A mid-February poll found that for the first time in 10 years, the percentage of Americans who were pro-life had risen to tie the percentage of Americans who were pro-choice.
The results of the Marist poll, which is sponsored and funded in partnership with The Knights of Columbus, showed a stunning show of growth for the pro-life movement, as a January Marist poll found pro-choicers with a huge edge: 55% to 38%.
Barbara Carvalho, director of The Marist Poll, noting that the enormous shift toward a pro-life position was led by Democrats and people under the age of 45, asserted, “Current proposals that promote late-term abortion have reset the landscape and language on abortion in a pronounced – and very measurable – way. The recent legal changes to late-term abortion and the debate which followed have not gone unnoticed by the general public. In just one month, there has been a significant increase in the proportion of Americans who see themselves as pro-life and an equally notable decline in those who describe themselves as pro-choice.”
Democrats soared from 20% being pro-life in the January poll to 34% in February. The gap among younger Americans closed powerfully; in January 65% identified themselves as pro-choice with 28% identifying as pro-life, but in February 47% of them identified as pro-life and 48% identified as pro-choice.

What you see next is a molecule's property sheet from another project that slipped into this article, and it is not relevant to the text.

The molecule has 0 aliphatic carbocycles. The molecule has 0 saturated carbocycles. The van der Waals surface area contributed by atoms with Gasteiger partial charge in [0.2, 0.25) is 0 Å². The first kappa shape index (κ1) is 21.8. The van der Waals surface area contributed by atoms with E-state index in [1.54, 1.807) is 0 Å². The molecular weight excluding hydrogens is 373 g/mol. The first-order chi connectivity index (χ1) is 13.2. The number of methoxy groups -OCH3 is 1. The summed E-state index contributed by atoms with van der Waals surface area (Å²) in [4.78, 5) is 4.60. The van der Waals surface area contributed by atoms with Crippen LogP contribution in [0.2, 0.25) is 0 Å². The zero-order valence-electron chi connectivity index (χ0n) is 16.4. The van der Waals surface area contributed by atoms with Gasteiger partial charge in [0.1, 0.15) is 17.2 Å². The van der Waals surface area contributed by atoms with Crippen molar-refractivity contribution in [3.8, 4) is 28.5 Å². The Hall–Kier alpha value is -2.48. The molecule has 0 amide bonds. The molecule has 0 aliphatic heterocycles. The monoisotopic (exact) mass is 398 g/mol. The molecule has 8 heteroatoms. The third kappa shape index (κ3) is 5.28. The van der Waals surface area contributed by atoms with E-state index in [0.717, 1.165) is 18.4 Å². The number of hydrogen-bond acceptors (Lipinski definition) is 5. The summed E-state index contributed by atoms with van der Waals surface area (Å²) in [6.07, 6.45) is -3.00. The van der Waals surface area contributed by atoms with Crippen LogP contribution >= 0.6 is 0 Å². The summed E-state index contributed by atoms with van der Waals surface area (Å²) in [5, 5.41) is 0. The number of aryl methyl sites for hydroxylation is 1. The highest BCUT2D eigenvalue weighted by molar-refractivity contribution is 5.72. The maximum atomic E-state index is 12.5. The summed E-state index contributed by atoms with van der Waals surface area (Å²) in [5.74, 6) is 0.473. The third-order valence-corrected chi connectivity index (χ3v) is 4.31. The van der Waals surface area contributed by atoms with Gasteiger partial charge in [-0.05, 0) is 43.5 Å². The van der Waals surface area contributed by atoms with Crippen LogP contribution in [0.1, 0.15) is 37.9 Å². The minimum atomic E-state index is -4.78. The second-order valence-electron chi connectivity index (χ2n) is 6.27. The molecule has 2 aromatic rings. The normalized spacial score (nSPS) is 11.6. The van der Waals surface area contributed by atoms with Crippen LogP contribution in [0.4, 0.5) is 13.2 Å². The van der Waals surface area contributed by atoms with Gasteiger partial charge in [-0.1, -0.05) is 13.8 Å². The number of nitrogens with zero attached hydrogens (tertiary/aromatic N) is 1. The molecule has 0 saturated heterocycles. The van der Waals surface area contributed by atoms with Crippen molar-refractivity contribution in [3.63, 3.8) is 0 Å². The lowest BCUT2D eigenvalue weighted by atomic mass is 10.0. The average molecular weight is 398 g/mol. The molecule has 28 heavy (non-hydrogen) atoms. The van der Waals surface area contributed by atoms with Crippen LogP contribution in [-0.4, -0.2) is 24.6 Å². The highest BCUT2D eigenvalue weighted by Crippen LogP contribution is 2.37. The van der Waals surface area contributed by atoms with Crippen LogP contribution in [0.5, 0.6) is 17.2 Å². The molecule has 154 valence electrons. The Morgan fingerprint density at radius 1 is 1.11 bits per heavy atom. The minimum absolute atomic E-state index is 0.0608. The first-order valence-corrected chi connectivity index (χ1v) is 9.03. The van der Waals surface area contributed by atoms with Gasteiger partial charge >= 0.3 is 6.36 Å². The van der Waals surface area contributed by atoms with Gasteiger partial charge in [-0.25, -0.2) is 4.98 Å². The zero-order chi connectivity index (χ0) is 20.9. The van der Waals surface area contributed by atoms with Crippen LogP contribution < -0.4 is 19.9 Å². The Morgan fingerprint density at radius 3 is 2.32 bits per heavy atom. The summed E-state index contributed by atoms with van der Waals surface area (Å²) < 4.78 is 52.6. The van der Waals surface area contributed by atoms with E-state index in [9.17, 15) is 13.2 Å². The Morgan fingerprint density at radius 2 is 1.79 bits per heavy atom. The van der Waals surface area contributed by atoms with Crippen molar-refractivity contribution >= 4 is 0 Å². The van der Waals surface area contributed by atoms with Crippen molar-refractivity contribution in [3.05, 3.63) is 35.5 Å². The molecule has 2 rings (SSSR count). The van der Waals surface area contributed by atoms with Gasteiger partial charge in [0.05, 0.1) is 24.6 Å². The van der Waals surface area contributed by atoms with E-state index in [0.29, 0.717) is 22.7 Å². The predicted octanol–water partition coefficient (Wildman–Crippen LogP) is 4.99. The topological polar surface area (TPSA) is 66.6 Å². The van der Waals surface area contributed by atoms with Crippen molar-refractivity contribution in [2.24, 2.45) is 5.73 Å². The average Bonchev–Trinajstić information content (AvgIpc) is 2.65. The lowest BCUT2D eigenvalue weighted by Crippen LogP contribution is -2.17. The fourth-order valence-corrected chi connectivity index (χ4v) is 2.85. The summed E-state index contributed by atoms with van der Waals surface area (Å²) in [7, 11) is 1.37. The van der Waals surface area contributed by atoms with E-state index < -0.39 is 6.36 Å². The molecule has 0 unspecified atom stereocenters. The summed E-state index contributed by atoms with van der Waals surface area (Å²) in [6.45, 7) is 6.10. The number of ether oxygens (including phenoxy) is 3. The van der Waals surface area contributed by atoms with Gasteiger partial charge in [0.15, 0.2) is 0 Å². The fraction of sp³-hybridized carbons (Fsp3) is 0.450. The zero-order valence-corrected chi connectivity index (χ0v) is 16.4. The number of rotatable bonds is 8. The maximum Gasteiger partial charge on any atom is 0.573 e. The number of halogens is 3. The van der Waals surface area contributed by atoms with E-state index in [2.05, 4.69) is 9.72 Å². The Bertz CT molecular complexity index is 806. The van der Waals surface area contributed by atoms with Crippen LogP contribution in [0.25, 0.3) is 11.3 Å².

As The Knights of Columbus pointed out, “This is the first time since 2009 that as many or more Americans have identified as pro-life as have identified as pro-choice. More than a third of Democrats (34 percent) as well as two-thirds of Republicans (67 percent) identify as pro-life. Independents divide (46 percent pro-life, 48 percent pro-choice).”
The February poll also discovered that 71% of Americans disapprove of third-trimester abortions, including 60% of Democrats, 72% of independents and 85% of Republicans. 71% of respondents strongly opposed late-term abortion after 20 weeks. Of that 71%, roughly two-thirds want abortion banned after 20 weeks of pregnancy unless the mother’s life is endangered.
Dramatic events have taken place in the last two months that have stimulated Americans to take a fresh look at the issue of abortion. New York passed a bill essentially allowing the killing of babies up until birth in January, prompting New York Gov. Andrew Cuomo to order the World Trade Center to celebrate by bathing itself in pink; Virginia Gov. Ralph Northam endorsed letting a mother decide after a baby is born whether the baby should be allowed to live; Vermont legislators started considering a bill regarding abortion that had no qualifications at all as to the limits of when abortions could be performed, and Senate Democrats blocked a bill that would require physicians to provide treatment for babies born alive after unsuccessful abortions.
Sen. Ben Sasse (R-NB) who sponsored the Born Alive Abortion Survivors Protection Act that was rejected by the Democrats, said, “Are we a country that protects babies that are alive, born outside the womb after having survived a botched abortion? That is what this is about. Are we a country that says it’s okay to actively allow that baby to die — which is the current position of federal law? That’s the question before us, plain and simple.”